Germline Mutations in ATM and BRCA1/2 Distinguish Risk for Lethal and Indolent Prostate Cancer and are Associated with Early Age at Death [figure presented]

Rong Na, S. Lilly Zheng, Misop Han, Hongjie Yu, Deke Jiang, Sameep Shah, Charles M. Ewing, Liti Zhang, Kristian Novakovic, Jacqueline Petkewicz, Kamalakar Gulukota, Donald L. Helseth, Margo Quinn, Elizabeth Humphries, Kathleen E. Wiley, Sarah D. Isaacs, Yishuo Wu, Xu Liu, Ning Zhang, Chi Hsiung WangJanardan Khandekar, Peter J. Hulick, Daniel H. Shevrin, Kathleen A. Cooney, Zhoujun Shen, Alan W. Partin, H. Ballentine Carter, Michael A. Carducci, Mario A. Eisenberger, Sam R. Denmeade, Michael McGuire, Patrick C. Walsh, Brian T. Helfand, Charles B. Brendler, Qiang Ding, Jianfeng Xu, William B. Isaacs

Research output: Contribution to journalArticlepeer-review

128 Scopus citations


Background Germline mutations in BRCA1/2 and ATM have been associated with prostate cancer (PCa) risk. Objective To directly assess whether germline mutations in these three genes distinguish lethal from indolent PCa and whether they confer any effect on age at death. Design, setting, and participants A retrospective case-case study of 313 patients who died of PCa and 486 patients with low-risk localized PCa of European, African, and Chinese descent. Germline DNA of each of the 799 patients was sequenced for these three genes. Outcome measurements and statistical analysis Mutation carrier rates and their effect on lethal PCa were analyzed using the Fisher's exact test and Cox regression analysis, respectively. Results and limitations The combined BRCA1/2 and ATM mutation carrier rate was significantly higher in lethal PCa patients (6.07%) than localized PCa patients (1.44%), p = 0.0007. The rate also differed significantly among lethal PCa patients as a function of age at death (10.00%, 9.08%, 8.33%, 4.94%, and 2.97% in patients who died ≤ 60 yr, 61–65 yr, 66–70 yr, 71–75 yr, and over 75 yr, respectively, p = 0.046) and time to death after diagnosis (12.26%, 4.76%, and 0.98% in patients who died ≤ 5 yr, 6–10 yr, and > 10 yr after a PCa diagnosis, respectively, p = 0.0006). Survival analysis in the entire cohort revealed mutation carriers remained an independent predictor of lethal PCa after adjusting for race and age, prostate-specific antigen, and Gleason score at the time of diagnosis (hazard ratio = 2.13, 95% confidence interval: 1.24–3.66, p = 0.004). A limitation of this study is that other DNA repair genes were not analyzed. Conclusions Mutation status of BRCA1/2 and ATM distinguishes risk for lethal and indolent PCa and is associated with earlier age at death and shorter survival time. Patient summary Prostate cancer patients with inherited mutations in BRCA1/2 and ATM are more likely to die of prostate cancer and do so at an earlier age.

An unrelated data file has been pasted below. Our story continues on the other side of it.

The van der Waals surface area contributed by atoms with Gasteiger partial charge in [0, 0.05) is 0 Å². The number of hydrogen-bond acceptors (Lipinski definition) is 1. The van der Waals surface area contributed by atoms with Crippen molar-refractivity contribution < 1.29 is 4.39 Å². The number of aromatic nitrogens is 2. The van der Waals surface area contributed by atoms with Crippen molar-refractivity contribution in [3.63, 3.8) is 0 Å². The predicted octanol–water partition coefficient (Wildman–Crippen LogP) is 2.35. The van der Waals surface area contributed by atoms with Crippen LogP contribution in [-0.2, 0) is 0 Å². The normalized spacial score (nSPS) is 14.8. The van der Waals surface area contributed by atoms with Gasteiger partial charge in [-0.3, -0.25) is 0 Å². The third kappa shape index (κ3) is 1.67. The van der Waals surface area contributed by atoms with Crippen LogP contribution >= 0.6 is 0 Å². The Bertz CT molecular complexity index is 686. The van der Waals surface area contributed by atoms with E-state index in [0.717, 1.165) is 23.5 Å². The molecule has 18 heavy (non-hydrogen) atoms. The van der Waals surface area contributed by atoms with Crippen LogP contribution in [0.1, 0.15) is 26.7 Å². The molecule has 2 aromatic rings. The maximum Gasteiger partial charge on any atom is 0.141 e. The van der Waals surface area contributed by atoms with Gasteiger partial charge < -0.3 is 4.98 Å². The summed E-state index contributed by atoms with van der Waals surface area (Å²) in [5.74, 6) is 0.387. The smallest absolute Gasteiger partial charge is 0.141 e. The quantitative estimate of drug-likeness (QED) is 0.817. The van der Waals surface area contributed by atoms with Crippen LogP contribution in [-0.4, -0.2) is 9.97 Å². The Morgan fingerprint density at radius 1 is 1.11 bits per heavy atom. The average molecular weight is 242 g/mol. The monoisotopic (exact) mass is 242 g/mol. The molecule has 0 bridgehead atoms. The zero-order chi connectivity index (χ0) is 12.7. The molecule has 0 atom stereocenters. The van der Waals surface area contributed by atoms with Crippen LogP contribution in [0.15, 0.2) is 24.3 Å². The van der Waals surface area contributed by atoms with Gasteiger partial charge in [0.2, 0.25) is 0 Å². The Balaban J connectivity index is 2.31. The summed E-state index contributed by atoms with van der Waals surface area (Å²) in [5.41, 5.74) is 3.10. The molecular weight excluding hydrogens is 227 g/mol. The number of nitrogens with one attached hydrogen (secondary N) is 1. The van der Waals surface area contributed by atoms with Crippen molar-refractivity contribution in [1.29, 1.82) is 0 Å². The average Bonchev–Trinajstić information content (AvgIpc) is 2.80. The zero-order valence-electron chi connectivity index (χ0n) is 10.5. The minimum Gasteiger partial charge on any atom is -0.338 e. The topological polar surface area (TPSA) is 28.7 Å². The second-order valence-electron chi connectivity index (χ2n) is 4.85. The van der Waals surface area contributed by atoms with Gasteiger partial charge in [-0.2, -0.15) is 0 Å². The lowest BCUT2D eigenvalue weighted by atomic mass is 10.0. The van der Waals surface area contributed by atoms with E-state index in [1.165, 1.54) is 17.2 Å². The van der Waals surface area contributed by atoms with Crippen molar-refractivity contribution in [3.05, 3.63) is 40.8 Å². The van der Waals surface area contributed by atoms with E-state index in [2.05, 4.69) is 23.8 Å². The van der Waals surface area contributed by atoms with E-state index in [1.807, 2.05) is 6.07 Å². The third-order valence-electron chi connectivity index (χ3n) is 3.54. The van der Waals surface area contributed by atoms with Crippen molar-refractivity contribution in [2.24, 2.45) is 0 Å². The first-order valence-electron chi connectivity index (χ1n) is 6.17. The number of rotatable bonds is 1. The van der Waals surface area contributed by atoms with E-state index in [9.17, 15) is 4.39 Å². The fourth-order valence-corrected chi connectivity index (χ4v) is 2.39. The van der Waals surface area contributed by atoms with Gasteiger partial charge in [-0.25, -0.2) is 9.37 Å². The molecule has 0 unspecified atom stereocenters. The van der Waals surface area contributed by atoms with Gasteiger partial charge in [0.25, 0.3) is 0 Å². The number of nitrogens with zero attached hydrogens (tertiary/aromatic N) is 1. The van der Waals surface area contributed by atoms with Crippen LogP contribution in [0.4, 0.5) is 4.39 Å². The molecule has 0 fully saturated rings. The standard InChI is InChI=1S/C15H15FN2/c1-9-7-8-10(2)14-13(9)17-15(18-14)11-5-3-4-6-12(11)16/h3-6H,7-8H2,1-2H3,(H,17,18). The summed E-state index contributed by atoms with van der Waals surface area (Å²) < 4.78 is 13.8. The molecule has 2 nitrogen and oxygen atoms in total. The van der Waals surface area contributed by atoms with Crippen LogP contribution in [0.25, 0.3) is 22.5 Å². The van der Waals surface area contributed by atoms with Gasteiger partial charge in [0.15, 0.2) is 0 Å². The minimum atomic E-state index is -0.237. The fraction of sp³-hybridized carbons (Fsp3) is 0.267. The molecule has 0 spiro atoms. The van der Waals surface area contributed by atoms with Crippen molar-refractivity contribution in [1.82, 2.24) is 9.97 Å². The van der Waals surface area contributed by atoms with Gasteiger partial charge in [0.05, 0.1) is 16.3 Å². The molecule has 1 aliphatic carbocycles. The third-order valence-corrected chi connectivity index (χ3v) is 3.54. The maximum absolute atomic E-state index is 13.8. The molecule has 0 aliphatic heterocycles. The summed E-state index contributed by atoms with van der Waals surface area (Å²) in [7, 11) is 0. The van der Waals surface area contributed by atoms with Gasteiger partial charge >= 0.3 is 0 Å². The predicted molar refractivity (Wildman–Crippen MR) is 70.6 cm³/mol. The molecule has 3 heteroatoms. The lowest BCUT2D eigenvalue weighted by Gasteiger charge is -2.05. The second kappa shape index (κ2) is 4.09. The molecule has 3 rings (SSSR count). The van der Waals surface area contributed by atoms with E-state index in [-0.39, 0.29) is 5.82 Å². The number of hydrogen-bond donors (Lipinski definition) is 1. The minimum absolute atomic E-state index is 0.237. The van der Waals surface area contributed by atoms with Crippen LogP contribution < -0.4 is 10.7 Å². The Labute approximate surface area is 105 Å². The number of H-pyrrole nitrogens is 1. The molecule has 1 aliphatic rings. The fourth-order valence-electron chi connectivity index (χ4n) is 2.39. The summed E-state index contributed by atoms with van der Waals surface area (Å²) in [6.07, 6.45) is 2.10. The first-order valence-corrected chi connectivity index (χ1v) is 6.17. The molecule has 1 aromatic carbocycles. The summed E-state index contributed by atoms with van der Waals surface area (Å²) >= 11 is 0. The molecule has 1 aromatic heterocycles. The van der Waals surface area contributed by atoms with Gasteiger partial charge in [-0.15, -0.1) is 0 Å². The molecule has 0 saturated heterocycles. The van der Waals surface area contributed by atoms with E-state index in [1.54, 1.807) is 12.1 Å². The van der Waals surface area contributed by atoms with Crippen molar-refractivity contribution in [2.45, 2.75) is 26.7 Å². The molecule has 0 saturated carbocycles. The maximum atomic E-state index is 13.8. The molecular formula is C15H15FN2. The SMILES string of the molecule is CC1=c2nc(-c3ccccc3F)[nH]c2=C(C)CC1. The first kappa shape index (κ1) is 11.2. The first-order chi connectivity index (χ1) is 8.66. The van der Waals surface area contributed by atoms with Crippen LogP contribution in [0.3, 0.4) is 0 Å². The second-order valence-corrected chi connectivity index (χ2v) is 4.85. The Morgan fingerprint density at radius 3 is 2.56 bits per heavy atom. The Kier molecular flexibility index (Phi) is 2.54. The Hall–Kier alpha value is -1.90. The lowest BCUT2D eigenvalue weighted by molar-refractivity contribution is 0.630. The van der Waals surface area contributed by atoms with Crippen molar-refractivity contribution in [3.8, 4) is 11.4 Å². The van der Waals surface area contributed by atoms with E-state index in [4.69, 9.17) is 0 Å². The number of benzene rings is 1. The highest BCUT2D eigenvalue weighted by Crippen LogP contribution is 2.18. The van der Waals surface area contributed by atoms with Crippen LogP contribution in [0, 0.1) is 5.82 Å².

Original languageEnglish (US)
Pages (from-to)740-747
Number of pages8
JournalEuropean Urology
Issue number5
StatePublished - May 1 2017


  • DNA repair genes
  • Germline
  • Lethal prostate cancer
  • Mutation

ASJC Scopus subject areas

  • Urology


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